The number of new COVID-19 cases in the Terrace local health area (LHA) remained level at 20 cases during the week of March 6 to March 12, the same number as the week before.
Nisga’a and Haida Gwaii LHAs registered the lowest number in the northwest with one new case each, according to British Columbia Centre for Disease Control (BCCDC) data.
There were three new cases in Kitimat, six in Prince Rupert, nine in Smithers and five in the Upper Skeena LHA. The Snow Country - Stikine - Telegraph Creek LHA recorded four new cases.
Access to testing remains limited across the province, so case counts are not representative of the full scope of COVID-19 infections in B.C. Rapid antigen tests are now available at pharmacies for people 40 and over, however positive rapid test results must be self-reported to the BCCDC to be counted in official statistics.
Third doses of COVID-19 vaccines are being distributed in clinics and pharmacies around the northwest, with Haida Gwaii leading the region with 57 per cent of people aged 12 and up with three doses. As of March 8, all northwest LHAs have a third dose rate ranging from 44 per cent to 57 per cent.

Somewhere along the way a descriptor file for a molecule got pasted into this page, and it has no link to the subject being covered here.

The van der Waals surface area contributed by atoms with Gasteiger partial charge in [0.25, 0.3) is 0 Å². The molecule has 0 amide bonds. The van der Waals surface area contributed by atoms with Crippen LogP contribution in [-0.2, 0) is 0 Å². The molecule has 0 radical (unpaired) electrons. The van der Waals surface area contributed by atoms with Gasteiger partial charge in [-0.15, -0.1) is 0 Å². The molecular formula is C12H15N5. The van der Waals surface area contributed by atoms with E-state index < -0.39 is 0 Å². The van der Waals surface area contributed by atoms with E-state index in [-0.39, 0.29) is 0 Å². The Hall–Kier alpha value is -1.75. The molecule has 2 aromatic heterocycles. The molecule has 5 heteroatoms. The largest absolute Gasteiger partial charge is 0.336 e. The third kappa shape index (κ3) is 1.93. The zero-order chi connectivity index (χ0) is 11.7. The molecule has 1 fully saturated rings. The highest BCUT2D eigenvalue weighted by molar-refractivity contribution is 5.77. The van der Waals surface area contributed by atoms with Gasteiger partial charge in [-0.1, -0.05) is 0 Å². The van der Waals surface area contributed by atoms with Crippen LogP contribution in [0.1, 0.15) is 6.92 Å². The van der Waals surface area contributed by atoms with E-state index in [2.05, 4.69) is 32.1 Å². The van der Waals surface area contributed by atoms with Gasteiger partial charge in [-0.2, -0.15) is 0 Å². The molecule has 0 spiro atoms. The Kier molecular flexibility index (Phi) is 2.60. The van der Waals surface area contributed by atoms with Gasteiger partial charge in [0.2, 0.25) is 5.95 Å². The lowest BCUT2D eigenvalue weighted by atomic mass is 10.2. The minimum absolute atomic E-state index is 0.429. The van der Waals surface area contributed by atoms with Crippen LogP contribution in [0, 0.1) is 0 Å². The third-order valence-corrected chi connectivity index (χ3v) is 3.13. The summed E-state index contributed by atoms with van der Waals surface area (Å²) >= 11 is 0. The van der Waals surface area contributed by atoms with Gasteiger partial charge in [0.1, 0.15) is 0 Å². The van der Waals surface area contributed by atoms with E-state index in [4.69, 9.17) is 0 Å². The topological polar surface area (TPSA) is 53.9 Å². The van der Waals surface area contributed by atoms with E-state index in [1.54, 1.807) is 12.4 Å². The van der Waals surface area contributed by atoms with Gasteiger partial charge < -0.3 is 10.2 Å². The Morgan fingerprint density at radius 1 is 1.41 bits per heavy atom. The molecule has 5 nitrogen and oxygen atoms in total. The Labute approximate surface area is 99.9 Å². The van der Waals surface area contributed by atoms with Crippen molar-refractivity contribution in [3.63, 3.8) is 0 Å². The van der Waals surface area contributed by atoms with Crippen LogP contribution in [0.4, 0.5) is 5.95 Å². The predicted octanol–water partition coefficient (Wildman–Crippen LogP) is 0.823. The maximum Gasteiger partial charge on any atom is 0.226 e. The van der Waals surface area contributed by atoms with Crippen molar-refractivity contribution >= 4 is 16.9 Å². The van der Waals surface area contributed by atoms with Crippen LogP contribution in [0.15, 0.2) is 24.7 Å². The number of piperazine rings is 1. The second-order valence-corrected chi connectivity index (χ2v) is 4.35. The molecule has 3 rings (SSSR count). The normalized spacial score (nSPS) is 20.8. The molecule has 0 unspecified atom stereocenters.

Vaccination rates in the province remain largely unchanged — 90.7 per cent of eligible British Columbians aged five and older have at least one dose of vaccine and 86.6 per cent have received their second dose. On booster doses, 58.2 per cent of eligible people have received their third dose.
The province is launching an independent review of B.C.’s pandemic response, which it says will help inform preparations and responses to future public health emergencies.
Public Safety Minister and Solicitor General Mike Farnworth has appointed an independent project team to review the province’s pandemic response from January 2020 into 2022.
However, the scope of the review excludes an assessment of economic recovery and public policy decisions made by the government to deal with the consequences of the pandemic and decisions made by the provincial health Officer
“This review will, however, look at how these decisions were made,” the province said in a news release.
—With files from Cole Schisler